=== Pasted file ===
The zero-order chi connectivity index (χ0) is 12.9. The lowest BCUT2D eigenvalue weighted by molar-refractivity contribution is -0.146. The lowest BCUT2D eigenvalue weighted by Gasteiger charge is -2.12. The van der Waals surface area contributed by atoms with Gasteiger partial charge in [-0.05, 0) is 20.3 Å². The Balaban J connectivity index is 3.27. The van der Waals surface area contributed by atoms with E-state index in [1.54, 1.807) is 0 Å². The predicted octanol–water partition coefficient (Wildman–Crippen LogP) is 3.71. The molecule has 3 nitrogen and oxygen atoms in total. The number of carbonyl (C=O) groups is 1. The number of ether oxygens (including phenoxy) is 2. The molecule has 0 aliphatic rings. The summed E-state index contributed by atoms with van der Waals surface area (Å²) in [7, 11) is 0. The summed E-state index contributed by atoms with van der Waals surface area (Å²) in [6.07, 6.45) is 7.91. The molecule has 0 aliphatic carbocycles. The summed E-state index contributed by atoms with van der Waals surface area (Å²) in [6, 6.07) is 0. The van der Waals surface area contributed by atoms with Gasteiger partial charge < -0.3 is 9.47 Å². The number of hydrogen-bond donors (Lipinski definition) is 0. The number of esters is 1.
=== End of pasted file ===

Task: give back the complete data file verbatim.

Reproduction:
The zero-order chi connectivity index (χ0) is 12.9. The lowest BCUT2D eigenvalue weighted by molar-refractivity contribution is -0.146. The lowest BCUT2D eigenvalue weighted by Gasteiger charge is -2.12. The van der Waals surface area contributed by atoms with Gasteiger partial charge in [-0.05, 0) is 20.3 Å². The Balaban J connectivity index is 3.27. The van der Waals surface area contributed by atoms with E-state index in [1.54, 1.807) is 0 Å². The predicted octanol–water partition coefficient (Wildman–Crippen LogP) is 3.71. The molecule has 3 nitrogen and oxygen atoms in total. The number of carbonyl (C=O) groups is 1. The number of ether oxygens (including phenoxy) is 2. The molecule has 0 aliphatic rings. The summed E-state index contributed by atoms with van der Waals surface area (Å²) in [7, 11) is 0. The summed E-state index contributed by atoms with van der Waals surface area (Å²) in [6.07, 6.45) is 7.91. The molecule has 0 aliphatic carbocycles. The summed E-state index contributed by atoms with van der Waals surface area (Å²) in [6, 6.07) is 0. The van der Waals surface area contributed by atoms with Gasteiger partial charge < -0.3 is 9.47 Å². The number of hydrogen-bond donors (Lipinski definition) is 0. The number of esters is 1.